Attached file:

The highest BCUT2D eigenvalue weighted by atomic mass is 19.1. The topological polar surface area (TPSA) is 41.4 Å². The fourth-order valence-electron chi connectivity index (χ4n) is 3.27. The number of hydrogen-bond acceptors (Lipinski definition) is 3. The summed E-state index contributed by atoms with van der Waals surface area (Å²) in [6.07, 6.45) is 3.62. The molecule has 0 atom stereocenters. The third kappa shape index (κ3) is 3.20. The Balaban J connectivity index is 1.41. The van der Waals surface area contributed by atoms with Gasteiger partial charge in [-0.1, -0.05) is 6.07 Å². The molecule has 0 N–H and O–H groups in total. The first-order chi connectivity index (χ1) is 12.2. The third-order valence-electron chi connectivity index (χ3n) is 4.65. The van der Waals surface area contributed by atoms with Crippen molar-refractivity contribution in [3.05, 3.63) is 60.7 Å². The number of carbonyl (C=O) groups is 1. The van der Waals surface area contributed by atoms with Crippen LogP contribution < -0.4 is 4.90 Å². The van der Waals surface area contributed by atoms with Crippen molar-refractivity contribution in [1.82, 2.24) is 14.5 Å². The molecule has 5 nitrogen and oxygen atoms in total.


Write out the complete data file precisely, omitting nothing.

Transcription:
The highest BCUT2D eigenvalue weighted by atomic mass is 19.1. The topological polar surface area (TPSA) is 41.4 Å². The fourth-order valence-electron chi connectivity index (χ4n) is 3.27. The number of hydrogen-bond acceptors (Lipinski definition) is 3. The summed E-state index contributed by atoms with van der Waals surface area (Å²) in [6.07, 6.45) is 3.62. The molecule has 0 atom stereocenters. The third kappa shape index (κ3) is 3.20. The Balaban J connectivity index is 1.41. The van der Waals surface area contributed by atoms with Gasteiger partial charge in [-0.1, -0.05) is 6.07 Å². The molecule has 0 N–H and O–H groups in total. The first-order chi connectivity index (χ1) is 12.2. The third-order valence-electron chi connectivity index (χ3n) is 4.65. The van der Waals surface area contributed by atoms with Crippen molar-refractivity contribution in [3.05, 3.63) is 60.7 Å². The number of carbonyl (C=O) groups is 1. The van der Waals surface area contributed by atoms with Crippen LogP contribution < -0.4 is 4.90 Å². The van der Waals surface area contributed by atoms with Crippen molar-refractivity contribution in [1.82, 2.24) is 14.5 Å². The molecule has 5 nitrogen and oxygen atoms in total.